Turning to our wholesale channel. It appears that the pandemic is likely to accelerate the closure of a number of department and specialty stores. Over the last several years, we have very carefully managed our exposure to these accounts as it become increasingly difficult to find partners with whom we can maintain a mutually beneficial business.

In 2019, wholesale sales at Tommy Bahama decreased to 20% of revenue, and at Lilly Pulitzer, 21% of revenue. Most of our wholesale partners have excess inventory, and we believe it will take them a while to work through what they have on hand. We believe the demand for new product will be softened 2020, and therefore, we expect wholesale revenue to be significantly lower than 2019. Throughout this challenging period, we were able to successfully use our digital platforms to stay connected with our customers. E-commerce, which was 23% of our revenue in 2019, grew by 12% in the first quarter, and the positive momentum has continued into the second quarter as we reap the benefits of the long-term investments we have made in digital and e-commerce, such as upgrades and redesigns of websites, enhanced search engine, optimization and new enterprise order management systems.

In the first quarter, adjusted gross margins declined 220 basis points due to higher inventory markdowns and a modest increase in promotional activities. We expect to continue to experience pressure on gross margin as we expect to be modestly more promotional throughout the rest of the year. We have made significant strides in reducing expenses in the first quarter with reductions across most spending categories, reducing SG&A by $17 million compared to last year. Employment costs were reduced by $11 million in the first quarter as we made the difficult decisions that affected our employees. We furloughed substantially all of our retail and restaurant employees, eliminate positions throughout the organization, reduced salaries for certain employees, and we suspended our bonus and 401(k) match programs. We expect the SG&A to be lower year-over-year with the largest percentage decrease in the second quarter. Then as we expect all locations to be opened for the full third and fourth quarters, the year-over-year percentage decreases in SG&A are expected to narrow. Managing inventory is a critical component of ensuring the health of our brands, and we have taken meaningful actions to reduce and defer inventory orders with approximately a 25% reduction in forward orders.

By repurposing some of Tommy Bahama spring/summer collection, we've taken about $25 million of inventory, moved it out to Tommy Bahama's resort line in December. And we have been working with our vendors to extend payment terms. We are pleased with our efforts and inventory at quarter end increased only 8% despite the significant sales decline.

While it's incredibly difficult to project results in this uncertain environment, I want to add some color on how we currently view the remainder of the year. Timing of the COVID-19 pandemic created significant headwinds to our top line and similar to the first quarter, we expect a significant year-over-year decrease in second quarter sales. However, in the second quarter, we expect larger percentage year-over-year decrease in SG&A, resulting in a smaller loss than in the first quarter. The third quarter is always a difficult quarter due to seasonality, and we expect it to be even more difficult this year.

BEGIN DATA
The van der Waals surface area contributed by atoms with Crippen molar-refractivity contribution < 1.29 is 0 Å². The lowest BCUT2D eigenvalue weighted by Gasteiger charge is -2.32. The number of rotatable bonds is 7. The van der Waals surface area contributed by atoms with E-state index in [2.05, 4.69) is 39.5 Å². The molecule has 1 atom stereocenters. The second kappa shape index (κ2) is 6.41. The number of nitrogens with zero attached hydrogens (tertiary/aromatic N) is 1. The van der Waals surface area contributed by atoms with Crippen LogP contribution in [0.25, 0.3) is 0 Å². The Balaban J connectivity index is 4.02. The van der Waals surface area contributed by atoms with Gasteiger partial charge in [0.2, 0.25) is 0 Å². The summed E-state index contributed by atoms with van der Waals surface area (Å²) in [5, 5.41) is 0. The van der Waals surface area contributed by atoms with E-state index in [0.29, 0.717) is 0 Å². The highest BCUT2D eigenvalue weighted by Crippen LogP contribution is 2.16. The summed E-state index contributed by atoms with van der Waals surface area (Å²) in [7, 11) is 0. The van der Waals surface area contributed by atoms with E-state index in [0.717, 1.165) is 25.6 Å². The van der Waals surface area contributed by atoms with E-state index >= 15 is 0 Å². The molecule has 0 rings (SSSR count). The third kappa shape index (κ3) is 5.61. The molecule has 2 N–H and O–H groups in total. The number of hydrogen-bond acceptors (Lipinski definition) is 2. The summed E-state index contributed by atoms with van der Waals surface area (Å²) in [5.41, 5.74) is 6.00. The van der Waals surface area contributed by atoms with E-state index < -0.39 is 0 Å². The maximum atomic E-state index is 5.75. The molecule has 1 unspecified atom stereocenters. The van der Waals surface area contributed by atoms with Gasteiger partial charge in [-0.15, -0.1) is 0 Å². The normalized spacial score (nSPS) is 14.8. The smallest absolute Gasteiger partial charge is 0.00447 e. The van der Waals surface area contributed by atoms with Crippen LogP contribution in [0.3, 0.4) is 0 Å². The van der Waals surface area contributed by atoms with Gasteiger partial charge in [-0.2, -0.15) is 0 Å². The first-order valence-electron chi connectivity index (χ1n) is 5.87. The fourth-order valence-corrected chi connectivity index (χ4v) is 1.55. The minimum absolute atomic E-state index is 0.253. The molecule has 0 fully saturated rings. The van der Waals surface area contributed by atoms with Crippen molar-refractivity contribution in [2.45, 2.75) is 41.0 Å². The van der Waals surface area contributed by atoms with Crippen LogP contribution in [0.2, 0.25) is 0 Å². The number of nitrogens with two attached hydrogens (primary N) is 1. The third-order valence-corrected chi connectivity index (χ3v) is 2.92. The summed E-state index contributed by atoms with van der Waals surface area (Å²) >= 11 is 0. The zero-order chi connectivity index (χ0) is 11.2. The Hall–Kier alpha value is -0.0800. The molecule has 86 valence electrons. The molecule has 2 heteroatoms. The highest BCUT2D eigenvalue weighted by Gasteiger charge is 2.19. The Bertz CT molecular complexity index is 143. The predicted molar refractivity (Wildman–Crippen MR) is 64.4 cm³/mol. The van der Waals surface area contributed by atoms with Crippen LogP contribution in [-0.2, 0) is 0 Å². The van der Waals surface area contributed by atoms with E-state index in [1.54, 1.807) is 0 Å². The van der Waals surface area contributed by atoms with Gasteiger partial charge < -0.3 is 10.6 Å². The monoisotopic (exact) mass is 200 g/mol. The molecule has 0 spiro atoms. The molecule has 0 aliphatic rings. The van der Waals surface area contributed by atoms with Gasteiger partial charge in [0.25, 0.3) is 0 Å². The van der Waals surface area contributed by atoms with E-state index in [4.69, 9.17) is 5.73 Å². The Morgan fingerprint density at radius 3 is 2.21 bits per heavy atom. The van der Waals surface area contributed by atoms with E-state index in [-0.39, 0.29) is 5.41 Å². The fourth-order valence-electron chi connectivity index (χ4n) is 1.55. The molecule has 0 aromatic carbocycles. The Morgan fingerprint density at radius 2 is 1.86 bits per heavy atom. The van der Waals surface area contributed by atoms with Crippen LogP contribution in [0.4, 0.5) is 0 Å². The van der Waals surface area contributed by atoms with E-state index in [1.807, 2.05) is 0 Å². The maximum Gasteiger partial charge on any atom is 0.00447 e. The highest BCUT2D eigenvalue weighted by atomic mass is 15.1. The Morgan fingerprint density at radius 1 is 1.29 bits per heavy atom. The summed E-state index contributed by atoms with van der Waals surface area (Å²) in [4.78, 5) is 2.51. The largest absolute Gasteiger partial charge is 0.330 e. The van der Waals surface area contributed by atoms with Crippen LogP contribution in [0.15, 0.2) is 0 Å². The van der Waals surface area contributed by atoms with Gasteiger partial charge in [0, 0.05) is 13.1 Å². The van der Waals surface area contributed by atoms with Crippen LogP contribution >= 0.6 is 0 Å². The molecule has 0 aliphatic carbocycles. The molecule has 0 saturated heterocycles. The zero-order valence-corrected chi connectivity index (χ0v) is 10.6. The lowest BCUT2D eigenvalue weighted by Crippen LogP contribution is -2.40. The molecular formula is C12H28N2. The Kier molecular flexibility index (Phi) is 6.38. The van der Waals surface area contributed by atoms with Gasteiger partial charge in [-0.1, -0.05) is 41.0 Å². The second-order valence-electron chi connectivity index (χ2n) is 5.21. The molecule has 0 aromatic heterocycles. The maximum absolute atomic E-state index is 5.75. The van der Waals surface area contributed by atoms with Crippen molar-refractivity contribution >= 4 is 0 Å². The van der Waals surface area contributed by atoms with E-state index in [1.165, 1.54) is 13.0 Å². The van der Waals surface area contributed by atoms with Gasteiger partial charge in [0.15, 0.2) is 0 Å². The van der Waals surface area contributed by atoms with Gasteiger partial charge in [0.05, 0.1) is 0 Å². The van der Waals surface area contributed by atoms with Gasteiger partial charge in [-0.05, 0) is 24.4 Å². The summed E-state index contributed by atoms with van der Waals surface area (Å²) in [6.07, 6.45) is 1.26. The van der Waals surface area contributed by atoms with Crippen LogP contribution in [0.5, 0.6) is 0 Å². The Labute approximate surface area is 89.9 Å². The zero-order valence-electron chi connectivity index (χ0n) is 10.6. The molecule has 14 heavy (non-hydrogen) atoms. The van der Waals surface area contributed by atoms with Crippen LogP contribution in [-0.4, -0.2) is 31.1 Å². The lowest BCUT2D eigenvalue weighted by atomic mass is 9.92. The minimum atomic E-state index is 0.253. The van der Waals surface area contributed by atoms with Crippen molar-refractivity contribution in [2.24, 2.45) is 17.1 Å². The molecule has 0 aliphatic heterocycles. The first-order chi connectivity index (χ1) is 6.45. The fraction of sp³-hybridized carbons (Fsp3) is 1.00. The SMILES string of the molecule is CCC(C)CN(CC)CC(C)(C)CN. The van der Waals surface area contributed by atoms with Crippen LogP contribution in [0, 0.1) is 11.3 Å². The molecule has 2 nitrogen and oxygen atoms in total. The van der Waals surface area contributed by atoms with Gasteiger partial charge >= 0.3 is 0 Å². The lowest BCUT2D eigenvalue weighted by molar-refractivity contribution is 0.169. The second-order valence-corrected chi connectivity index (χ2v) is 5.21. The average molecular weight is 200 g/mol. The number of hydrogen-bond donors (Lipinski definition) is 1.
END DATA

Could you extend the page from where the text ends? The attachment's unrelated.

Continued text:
Right now, we are projecting the fourth quarter to be modestly profitable with some recovery in our direct-to-consumer channel, but sales will still be below last year. As Tom mentioned, preserving a high-level liquidity is essential during these uncertain times, we have ample liquidity to meet our ongoing cash requirements, reflecting the strength of our balance sheet entering the pandemic as well as the recent actions we have taken to mitigate the COVID-19 impact.

During March 2020, as a proactive measure to oyster cash, and we drew down $200 million of our $325 million asset-based revolving credit facility. At the end of the first quarter, we had $208 million of borrowings outstanding, an additional $114 million of unused availability and $182 million of cash and cash equivalents. Our cash flow from operations used $46 million in the first quarter compared to a use of $6 million in the prior year period.

As we entered the second quarter, our cash burn rate has decreased and we expect it to continue at lower levels throughout the remainder of fiscal 2020. The first quarter of fiscal 2020 net sales in each of our operating groups decreased from prior periods, resulting in significantly lower operating results including operating losses in each group other than Lilly Pulitzer.

As a result, this triggered first quarter goodwill and indefinite lot intangible asset impairment assessments in accordance with our accounting policies. Our assessments included at the fair values of the Southern Tide goodwill and indefinite-lived intangible assets as of May 2, 2020, did not exceed their respective carrying values resulting in a $60 million noncash impairment charge. Last quarter, the Board of Directors reduced our quarterly dividend from $0.37 per share to $0.25 per share. The Board has determined that it is appropriate to keep the dividend payable on July 31 at $0.25 per share. The Board has also elected to reduce its cash compensation by 50% for the remainder of the fiscal year.